Dissertation/Thesis Abstract

Teacher beliefs about implementing Project GLAD (Guided Language Acquisition Design): A quantitative study through the framework of expectancy-value theory
by Peterson, Eric, Ph.D., Concordia University Chicago, 2014, 133; 3670609
Abstract (Summary)

This study investigated the barriers and facilitators to general teacher implementation of Project GLAD (Guided Language Acquisition Design) through the framework of expectancy-value theory. This research was a modified replication of a study by Foley (2011) which investigated the factors that impeded or supported teacher implementation of a different instructional innovation using expectancy-value theory as the theoretical framework. Quantitative data was gathered for this study through an online survey emailed to grade PreK-12 teachers throughout the United States that were trained in Project GLAD. Valid responses to the survey were provided by 173 teachers. The scaled independent variables studied were teacher self-reported perceptions of expectancy, value, cost, and certain types of support surrounding their use of Project GLAD. As in the study by Foley (2011) additional demographic and training independent variables were studied from teacher self-reported data on the survey including the level of Project GLAD training, the recency of Project GLAD training, current grade level taught, years teaching at current grade level, and old degree versus recent degree. The scaled dependent variable studied was teacher general implementation of Project GLAD in their instruction. Data from survey responses was analyzed using descriptive, linear, and multiple linear regression methodology. Teacher levels of expectancy, value and training were found significant positive predictors of general teacher implementation of Project GLAD. Similar to the study by Foley (2011), the findings indicate that increasing the level of particular types of school support to teachers, including coaching and earning higher certifications in Project GLAD will increase their levels of Project GLAD implementation. Areas recommended for further research include teacher implementation of specific Project GLAD strategies, the particular types of support that facilitate implementation, and specific barriers and facilitators to implementation at the secondary grade levels. The use of observational and qualitative methodologies to confirm and expand the findings of this study is also recommended.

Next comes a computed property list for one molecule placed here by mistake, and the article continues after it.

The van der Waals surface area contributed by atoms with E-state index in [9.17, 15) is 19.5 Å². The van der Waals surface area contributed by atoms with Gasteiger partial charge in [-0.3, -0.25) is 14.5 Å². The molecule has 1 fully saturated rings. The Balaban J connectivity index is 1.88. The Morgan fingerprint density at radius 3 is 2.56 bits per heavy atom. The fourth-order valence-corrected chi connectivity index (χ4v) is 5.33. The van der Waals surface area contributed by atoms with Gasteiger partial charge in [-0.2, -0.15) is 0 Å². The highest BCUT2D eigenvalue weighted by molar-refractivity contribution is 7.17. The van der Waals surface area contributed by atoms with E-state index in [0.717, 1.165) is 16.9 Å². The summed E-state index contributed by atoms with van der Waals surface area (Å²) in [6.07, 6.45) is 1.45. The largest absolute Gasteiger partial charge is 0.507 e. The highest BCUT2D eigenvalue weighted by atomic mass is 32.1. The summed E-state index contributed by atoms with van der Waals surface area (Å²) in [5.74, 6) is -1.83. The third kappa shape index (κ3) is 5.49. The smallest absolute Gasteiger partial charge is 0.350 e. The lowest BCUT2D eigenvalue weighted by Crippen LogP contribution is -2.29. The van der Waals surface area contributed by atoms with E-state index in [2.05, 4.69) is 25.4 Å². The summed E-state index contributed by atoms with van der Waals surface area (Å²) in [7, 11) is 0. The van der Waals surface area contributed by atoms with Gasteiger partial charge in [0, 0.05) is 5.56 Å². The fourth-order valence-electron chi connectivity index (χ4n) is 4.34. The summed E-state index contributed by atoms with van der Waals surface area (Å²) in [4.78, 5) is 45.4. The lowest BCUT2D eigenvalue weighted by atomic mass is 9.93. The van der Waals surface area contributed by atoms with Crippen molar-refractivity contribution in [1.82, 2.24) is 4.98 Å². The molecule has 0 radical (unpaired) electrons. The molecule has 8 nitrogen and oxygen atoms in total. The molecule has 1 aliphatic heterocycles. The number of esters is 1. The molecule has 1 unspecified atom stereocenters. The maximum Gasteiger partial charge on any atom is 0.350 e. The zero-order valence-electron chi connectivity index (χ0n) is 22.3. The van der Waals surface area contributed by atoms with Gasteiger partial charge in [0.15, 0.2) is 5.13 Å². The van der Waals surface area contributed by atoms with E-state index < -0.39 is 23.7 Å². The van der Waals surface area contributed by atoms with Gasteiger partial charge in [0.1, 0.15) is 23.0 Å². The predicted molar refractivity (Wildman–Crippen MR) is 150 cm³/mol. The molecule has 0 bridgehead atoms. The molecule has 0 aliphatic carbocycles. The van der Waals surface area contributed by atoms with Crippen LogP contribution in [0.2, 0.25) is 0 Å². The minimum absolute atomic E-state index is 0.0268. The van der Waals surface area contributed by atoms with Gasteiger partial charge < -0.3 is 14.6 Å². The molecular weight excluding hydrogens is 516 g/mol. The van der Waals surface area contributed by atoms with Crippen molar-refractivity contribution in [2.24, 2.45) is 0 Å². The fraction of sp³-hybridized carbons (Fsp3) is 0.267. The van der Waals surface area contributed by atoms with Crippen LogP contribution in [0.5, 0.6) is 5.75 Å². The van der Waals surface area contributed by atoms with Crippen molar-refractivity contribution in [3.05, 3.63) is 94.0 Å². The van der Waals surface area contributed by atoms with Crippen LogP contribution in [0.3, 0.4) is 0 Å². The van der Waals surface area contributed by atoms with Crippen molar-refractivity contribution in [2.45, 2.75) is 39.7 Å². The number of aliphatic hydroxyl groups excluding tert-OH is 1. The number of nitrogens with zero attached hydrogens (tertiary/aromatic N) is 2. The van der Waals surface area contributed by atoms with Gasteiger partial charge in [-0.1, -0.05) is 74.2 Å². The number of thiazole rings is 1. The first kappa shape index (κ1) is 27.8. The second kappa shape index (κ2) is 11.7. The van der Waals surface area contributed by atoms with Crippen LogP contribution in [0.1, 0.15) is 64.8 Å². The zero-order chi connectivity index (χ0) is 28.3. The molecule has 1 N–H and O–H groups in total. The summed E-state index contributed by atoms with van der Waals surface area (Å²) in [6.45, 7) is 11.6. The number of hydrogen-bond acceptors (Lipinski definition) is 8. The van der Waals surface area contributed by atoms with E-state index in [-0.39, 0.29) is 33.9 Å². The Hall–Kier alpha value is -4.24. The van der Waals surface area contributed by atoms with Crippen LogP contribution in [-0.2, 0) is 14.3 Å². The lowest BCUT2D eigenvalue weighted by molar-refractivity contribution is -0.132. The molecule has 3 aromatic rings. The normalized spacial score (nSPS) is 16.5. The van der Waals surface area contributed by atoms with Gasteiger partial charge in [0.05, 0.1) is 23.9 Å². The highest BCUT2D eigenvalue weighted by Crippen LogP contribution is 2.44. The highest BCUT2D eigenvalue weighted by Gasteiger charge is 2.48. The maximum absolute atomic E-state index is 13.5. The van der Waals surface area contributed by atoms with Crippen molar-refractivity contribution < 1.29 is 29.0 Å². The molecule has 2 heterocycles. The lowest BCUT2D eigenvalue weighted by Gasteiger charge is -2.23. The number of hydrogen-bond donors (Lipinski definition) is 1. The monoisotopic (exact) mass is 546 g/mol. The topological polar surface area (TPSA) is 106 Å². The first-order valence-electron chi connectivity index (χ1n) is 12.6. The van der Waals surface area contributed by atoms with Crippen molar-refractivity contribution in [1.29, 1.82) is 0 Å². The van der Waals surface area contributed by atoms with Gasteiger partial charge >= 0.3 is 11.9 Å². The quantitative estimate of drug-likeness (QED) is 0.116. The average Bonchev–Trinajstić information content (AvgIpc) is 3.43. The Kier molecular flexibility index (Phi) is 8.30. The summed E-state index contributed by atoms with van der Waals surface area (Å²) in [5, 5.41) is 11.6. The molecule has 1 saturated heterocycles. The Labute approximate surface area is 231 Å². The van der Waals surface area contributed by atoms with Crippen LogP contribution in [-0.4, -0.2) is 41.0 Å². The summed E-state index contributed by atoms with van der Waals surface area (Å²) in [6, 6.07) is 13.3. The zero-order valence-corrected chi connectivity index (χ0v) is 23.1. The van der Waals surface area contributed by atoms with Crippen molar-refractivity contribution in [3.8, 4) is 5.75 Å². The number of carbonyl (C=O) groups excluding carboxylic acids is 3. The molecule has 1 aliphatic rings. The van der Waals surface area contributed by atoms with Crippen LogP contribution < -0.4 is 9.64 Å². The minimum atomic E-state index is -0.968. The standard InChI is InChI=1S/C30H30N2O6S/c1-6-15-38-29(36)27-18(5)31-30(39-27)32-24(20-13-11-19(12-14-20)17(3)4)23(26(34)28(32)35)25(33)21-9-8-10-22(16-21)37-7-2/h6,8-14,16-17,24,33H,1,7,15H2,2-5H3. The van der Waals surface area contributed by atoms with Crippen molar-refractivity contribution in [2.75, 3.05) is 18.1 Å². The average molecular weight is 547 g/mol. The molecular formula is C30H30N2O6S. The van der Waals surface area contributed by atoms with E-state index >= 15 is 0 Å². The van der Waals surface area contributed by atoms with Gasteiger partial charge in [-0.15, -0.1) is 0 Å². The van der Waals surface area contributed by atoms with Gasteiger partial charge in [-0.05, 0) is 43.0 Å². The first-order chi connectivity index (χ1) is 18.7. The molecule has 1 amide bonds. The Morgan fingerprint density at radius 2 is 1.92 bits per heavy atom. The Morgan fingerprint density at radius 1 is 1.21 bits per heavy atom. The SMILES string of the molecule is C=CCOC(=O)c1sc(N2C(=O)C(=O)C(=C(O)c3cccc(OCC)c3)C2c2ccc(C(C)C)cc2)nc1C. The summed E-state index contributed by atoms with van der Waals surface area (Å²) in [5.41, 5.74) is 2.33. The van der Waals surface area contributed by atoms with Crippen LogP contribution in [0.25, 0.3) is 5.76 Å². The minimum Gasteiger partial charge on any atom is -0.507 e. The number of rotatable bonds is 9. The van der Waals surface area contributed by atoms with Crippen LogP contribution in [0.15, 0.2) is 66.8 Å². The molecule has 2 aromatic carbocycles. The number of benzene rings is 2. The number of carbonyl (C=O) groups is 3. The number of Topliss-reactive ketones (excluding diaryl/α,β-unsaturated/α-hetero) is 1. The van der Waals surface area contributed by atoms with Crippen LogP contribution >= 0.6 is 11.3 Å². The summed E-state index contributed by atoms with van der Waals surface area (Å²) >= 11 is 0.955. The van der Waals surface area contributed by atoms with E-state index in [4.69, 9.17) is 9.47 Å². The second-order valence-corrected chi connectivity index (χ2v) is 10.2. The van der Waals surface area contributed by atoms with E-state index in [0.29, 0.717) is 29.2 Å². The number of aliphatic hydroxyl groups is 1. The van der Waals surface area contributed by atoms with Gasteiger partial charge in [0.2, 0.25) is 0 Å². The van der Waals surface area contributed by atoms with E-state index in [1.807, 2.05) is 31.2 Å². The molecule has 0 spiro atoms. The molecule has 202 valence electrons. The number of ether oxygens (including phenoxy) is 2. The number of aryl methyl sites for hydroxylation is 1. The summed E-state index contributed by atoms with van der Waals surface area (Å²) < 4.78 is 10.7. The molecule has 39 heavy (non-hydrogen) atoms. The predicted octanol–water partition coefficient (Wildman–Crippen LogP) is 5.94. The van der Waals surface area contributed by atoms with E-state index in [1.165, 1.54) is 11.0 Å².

Indexing (document details)
Advisor: Turner Mangan, Michelle
Commitee: McNulty, Anastassia, Safer, L. Arthur
School: Concordia University Chicago
Department: Educational Leadership
School Location: United States -- Illinois
Source: DAI-A 76/05(E), Dissertation Abstracts International
Subjects: English as a Second Language, Educational leadership, Pedagogy
Keywords: English learners, Expectancy-value theory, Instructional innovations, Pedagogy, Project gGLAD, Teacher implementation
Publication Number: 3670609
ISBN: 978-1-321-47488-6
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